Running While Pregnant: Is it Safe?

2013-08-21T11:00:00Z 2013-08-23T12:58:06Z Running While Pregnant: Is it Safe?by Ashley Boyer
August 21, 2013 11:00 am  • 

In October 2011, marathon runner Amber Miller made headlines after she completed the Chicago Marathon at almost 39 weeks pregnant and delivered a healthy baby girl later that night. As news of Miller’s marathon run spread, it sparked a debate among obstetricians and women alike: What level of fitness is safe while pregnant?

The American College of Obstetricians & Gynecologists recommends on their website that pregnant women without any medical or obstetrical complications get at least 30 minutes or more of moderate exercise on most, if not all, days of the week. In addition, if the woman was a runner before pregnancy, they often can keep running during pregnancy, although the routine may have to be modified.

Women’s Health Care Nurse Practitioner Angie Tursman with Prima Bella Women’s Health in Valparaiso encourages her patients who already have an active lifestyle to continue their fitness regime—including running.

“If you are a runner and you want to continue to run throughout your pregnancy and you have an uncomplicated pregnancy and you are a healthy person, you can safely continue your running program,” Tursman said, but she reminds patients when it comes to racing that they’re a mother before they’re a runner now.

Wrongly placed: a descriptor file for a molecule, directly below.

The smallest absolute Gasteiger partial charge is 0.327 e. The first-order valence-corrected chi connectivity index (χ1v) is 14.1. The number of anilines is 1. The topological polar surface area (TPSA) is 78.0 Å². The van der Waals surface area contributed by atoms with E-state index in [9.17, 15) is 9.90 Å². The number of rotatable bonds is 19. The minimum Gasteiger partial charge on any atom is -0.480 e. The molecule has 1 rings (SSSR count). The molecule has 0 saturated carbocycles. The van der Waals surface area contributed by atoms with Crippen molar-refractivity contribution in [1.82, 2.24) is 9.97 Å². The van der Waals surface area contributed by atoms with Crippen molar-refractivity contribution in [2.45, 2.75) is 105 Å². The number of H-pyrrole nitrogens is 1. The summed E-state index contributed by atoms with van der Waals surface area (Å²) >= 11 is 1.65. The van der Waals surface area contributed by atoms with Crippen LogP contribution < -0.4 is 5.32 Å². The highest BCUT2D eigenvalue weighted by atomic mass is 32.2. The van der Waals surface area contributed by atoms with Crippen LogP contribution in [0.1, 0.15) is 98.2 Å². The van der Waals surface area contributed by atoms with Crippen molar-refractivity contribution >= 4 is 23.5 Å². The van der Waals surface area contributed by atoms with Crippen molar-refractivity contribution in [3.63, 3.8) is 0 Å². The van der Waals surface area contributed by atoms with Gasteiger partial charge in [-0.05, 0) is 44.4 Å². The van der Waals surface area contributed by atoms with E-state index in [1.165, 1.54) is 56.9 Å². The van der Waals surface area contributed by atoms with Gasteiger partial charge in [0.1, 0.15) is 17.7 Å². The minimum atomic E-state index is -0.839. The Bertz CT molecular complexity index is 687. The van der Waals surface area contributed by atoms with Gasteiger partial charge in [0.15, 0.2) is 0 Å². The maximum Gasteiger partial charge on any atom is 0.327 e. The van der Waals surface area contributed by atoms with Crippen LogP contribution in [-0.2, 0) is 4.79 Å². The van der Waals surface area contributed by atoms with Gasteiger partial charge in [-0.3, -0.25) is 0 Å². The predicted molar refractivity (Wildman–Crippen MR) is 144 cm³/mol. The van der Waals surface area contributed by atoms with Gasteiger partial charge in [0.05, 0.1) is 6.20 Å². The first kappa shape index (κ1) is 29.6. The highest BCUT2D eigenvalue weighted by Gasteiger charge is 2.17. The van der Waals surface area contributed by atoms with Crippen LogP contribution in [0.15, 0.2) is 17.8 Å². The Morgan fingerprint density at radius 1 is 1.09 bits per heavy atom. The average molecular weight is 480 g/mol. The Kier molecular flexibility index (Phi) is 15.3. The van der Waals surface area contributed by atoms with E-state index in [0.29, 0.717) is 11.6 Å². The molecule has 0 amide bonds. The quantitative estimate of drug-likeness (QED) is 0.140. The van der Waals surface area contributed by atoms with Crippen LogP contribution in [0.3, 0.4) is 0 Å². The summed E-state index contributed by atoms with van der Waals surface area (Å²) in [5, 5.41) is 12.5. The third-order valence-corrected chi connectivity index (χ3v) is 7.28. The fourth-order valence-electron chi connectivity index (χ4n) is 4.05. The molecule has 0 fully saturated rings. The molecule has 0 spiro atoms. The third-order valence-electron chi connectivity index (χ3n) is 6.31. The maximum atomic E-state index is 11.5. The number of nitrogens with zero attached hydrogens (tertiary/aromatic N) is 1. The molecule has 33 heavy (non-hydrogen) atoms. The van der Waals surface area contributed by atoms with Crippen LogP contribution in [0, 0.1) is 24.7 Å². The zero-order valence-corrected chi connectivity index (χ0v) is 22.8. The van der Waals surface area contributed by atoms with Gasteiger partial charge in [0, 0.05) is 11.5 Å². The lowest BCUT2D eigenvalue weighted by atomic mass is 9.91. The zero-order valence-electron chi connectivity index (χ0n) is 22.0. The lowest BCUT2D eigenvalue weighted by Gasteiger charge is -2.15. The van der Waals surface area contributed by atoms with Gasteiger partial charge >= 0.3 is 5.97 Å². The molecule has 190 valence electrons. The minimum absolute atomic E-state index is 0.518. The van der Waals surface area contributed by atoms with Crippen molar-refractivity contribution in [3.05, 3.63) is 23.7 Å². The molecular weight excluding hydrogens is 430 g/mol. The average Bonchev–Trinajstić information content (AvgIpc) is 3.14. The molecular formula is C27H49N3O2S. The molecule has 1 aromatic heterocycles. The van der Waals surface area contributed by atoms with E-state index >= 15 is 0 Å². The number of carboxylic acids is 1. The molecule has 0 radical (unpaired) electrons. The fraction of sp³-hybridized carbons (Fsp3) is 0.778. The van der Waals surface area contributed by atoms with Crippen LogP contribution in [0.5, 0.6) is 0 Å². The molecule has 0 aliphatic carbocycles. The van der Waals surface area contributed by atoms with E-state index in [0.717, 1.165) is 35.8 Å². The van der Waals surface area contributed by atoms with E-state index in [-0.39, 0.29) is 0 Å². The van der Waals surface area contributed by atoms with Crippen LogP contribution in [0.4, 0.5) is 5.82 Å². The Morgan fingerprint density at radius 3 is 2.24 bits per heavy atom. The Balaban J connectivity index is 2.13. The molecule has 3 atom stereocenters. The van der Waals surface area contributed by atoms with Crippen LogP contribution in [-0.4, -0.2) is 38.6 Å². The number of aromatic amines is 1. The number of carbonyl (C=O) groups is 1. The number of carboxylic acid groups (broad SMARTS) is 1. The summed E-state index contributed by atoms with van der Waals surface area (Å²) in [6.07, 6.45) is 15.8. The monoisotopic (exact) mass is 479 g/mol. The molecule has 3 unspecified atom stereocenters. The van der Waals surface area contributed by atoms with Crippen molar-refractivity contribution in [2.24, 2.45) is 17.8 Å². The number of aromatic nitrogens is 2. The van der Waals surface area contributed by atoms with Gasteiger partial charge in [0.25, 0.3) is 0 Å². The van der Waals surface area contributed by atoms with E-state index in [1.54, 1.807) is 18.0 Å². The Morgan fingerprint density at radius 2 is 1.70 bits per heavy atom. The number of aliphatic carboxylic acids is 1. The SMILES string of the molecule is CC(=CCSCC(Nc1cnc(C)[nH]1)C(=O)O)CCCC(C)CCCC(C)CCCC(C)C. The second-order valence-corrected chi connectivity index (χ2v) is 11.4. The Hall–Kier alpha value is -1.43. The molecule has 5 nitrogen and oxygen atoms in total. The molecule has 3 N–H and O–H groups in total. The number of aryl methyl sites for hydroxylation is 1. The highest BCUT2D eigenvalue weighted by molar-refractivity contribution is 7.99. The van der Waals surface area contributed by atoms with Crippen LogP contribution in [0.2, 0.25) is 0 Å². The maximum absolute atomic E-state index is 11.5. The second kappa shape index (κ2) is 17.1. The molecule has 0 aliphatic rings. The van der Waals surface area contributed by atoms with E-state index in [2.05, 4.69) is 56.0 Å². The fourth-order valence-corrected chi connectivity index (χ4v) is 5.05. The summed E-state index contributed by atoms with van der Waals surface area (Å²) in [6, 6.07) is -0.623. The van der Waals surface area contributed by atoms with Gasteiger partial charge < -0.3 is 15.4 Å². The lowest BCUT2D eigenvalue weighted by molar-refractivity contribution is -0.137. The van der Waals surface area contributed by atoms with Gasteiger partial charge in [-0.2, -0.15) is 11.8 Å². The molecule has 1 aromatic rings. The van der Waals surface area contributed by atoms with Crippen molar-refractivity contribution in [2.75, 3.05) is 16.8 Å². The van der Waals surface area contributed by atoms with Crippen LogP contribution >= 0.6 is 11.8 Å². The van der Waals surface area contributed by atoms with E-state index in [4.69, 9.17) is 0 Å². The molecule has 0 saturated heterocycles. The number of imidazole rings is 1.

Moms-to-be can expect their running times to slow and should be careful not to push beyond their comfort level. Tursman asks patients to perform the talk test while exercising. Being able to speak while exercising ensures that the woman is not too winded. Women should stop the exercise if they experience bleeding, severe shortness of breath, dizziness, chest pains or headaches, Tursman adds.

At Community Fitness Pointe in Munster, Pre- and Postnatal Fitness Specialist Patty Grill suggests moms-to-be who want to continue running should hop in the pool. Women can run in the deep end of the pool and use HYDRO-FIT cuffs, buoyant weights that can be worn on the ankles, to provide more intensity to the workout.

“It mimics the same exercise as running without the impact on your joints,” Grill explained. “As women progress in their pregnancy their range of motion changes. It’s harder for them to do certain exercises. We’re very pro-pool, because the water takes all the weight off. They can move a little bit better in the water.”

In addition, Community Fitness Pointe offers a variety of personal training and group exercise class options. Grill says she gears her program to the needs of her members. Group exercise classes for pregnant women include everything from a pool class to yoga, step class and work on the treadmill.

As a safety precaution, Tursman discourages patients from any exercises or activities that can increase the risk of falling or trauma—such as skiing or gymnastics. In the second and third trimesters, women should not lift anything greater than 25 lbs and exercises done while lying on the back are discouraged because it decreases blood flow to the fetus.

Finally, women should consult with their health care professional before beginning or continuing any exercise.

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